Helen Richardson, President AEU Tasmania

Tasmanian teachers, principals and school staff have won even greater respect and appreciation from our broader community this year.

While very focused on the health and safety of students, their families and vulnerable colleagues, we worked together to rapidly and completely change how we delivered education in schools and colleges.

In recent weeks and months educators reconnected with students and welcomed them back to class attendance.

Now, as we look towards a safe recovery, we must again look to public education as an opportunity for a stronger and more effective recovery that also delivers fairer outcomes for all Tasmanians.

The Minister for Education said it very well in his budget message last year, a message now far more significant than it was then:

“Education is the single most powerful driver for improving economic and social outcomes in Tasmania, including health, life expectancy, happiness and productivity.”

So when we look for investment priorities that will stimulate our local economy, but also improve the lives of Tasmanians, we need look no further than public education.

Yes, infrastructure is important and many public schools are in desperate need of upgraded or expanded facilities – during COVID-19 we found out how many schools were short on bathroom facilities or found their bathrooms outdated and not fit for purpose.

However some proposed infrastructure is poorly considered, delivers minimal economic benefit and fails to spread the broad economic benefits that investment in public education ensures.

So what should we look for in the Tasmanian Government’s delayed 2020-21 budget? Public education investment that creates jobs and generates economic activity in every corner of our state and creates a more fair, skilled and knowledgeable state ready to take on the challenges and opportunities of the future.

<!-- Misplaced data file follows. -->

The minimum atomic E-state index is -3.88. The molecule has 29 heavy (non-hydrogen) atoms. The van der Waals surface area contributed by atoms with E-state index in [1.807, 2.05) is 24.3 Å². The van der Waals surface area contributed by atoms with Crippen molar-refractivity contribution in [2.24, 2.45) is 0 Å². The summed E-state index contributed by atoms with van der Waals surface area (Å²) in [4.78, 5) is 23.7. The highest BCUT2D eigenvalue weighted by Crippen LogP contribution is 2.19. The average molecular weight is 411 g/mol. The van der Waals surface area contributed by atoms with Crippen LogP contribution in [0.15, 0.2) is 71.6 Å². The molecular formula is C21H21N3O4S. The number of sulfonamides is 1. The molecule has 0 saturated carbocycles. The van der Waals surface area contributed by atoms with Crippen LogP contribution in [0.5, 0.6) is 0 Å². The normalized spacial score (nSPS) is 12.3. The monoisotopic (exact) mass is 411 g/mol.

Here’s some specific ideas the government should be looking at:

  • Increased funding to support students with a disability – more funding is required by schools as we transition to a fully funded needs-based model.
  • Fund new teacher positions to reduce class sizes to a maximum of 20 in Kinder to Grade 2 and 25 in other years and ensure more students have access to a specialist Science, Technology, Engineering and Maths (STEM), music, drama, language and art teacher.
  • Increase the number of Education Support Specialists who are trained and qualified to support students with additional and complex needs, especially for those in early years.
  • Expand free, public, community-based Early Childhood Education and Care by building and funding pre-schools for three year olds in more communities.
  • Fund a new classification for public school principals that ensures we attract and retain our best education leaders.
  • Pay Teacher Assistants for 52 weeks per year – they are some of the lowest paid workers in our community, but they are so valuable to the students they support. Some are forced onto Centrelink payments over summer and this is unfair for them and bad for our local economy.
  • Immediately increase professional support staff such as school psychologists, speech therapists and social workers. Our students are under immense pressure, teachers and support staff suffer violence at work, yet we have a critical shortage of professional support in schools.

There’s so many great investment options in public education and as the Minister says, they are all powerful drivers for “improving economic and social outcomes in Tasmania, including health, life expectancy, happiness and productivity.”

I’ve only listed some options for schools and colleges, but of course our public TAFE also has the potential to deliver enormous economic and social benefits from much needed new investment.

As well as putting public education front and centre of investment in their 2020-21 Tasmanian budget, the State Government should be strongly advocating that the Federal Government do their bit.

The Morrison Government has failed to guarantee public schools the federal funding they need to reach the minimum Schools Resource Standard that ensures every child has access to the quality education they need and deserve.

Our state representatives should be having more than a quiet word in their federal colleagues’ ears about the benefit to Tasmania, our children and economy of meeting and boosting their funding obligations to public schools.

Public schools and colleges and the educators that work there cover every corner of our state. Investment in the people who have supported children and families through the tough times will deliver benefits more fairly and evenly than any other option could.